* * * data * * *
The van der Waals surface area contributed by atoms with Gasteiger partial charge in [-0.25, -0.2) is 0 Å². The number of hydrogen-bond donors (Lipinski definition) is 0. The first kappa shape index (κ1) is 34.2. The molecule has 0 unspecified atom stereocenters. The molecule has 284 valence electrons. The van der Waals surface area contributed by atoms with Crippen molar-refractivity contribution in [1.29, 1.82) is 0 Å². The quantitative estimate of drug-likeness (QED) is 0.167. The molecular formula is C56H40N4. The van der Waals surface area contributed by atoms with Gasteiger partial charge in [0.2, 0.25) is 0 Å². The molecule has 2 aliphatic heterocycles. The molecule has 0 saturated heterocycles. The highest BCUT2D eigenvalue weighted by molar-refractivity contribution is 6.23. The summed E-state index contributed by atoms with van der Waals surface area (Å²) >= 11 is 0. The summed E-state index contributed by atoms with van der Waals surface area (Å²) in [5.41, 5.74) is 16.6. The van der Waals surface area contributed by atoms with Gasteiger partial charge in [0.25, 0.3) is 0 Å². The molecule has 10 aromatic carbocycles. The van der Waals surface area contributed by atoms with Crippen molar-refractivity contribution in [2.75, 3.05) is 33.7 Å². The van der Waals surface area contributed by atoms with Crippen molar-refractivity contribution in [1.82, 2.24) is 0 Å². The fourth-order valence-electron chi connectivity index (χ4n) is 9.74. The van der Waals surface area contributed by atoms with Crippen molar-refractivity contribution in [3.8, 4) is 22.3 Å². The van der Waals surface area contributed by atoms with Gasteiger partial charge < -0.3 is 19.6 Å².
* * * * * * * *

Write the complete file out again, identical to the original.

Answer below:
The van der Waals surface area contributed by atoms with Gasteiger partial charge in [-0.25, -0.2) is 0 Å². The number of hydrogen-bond donors (Lipinski definition) is 0. The first kappa shape index (κ1) is 34.2. The molecule has 0 unspecified atom stereocenters. The molecule has 284 valence electrons. The van der Waals surface area contributed by atoms with Crippen molar-refractivity contribution in [1.29, 1.82) is 0 Å². The quantitative estimate of drug-likeness (QED) is 0.167. The molecular formula is C56H40N4. The van der Waals surface area contributed by atoms with Gasteiger partial charge in [0.2, 0.25) is 0 Å². The molecule has 2 aliphatic heterocycles. The molecule has 0 saturated heterocycles. The highest BCUT2D eigenvalue weighted by molar-refractivity contribution is 6.23. The summed E-state index contributed by atoms with van der Waals surface area (Å²) >= 11 is 0. The summed E-state index contributed by atoms with van der Waals surface area (Å²) in [5.41, 5.74) is 16.6. The van der Waals surface area contributed by atoms with Gasteiger partial charge in [0.25, 0.3) is 0 Å². The molecule has 10 aromatic carbocycles. The van der Waals surface area contributed by atoms with Crippen molar-refractivity contribution in [2.75, 3.05) is 33.7 Å². The van der Waals surface area contributed by atoms with Crippen molar-refractivity contribution in [1.82, 2.24) is 0 Å². The fourth-order valence-electron chi connectivity index (χ4n) is 9.74. The van der Waals surface area contributed by atoms with Crippen molar-refractivity contribution in [3.8, 4) is 22.3 Å². The van der Waals surface area contributed by atoms with Gasteiger partial charge < -0.3 is 19.6 Å².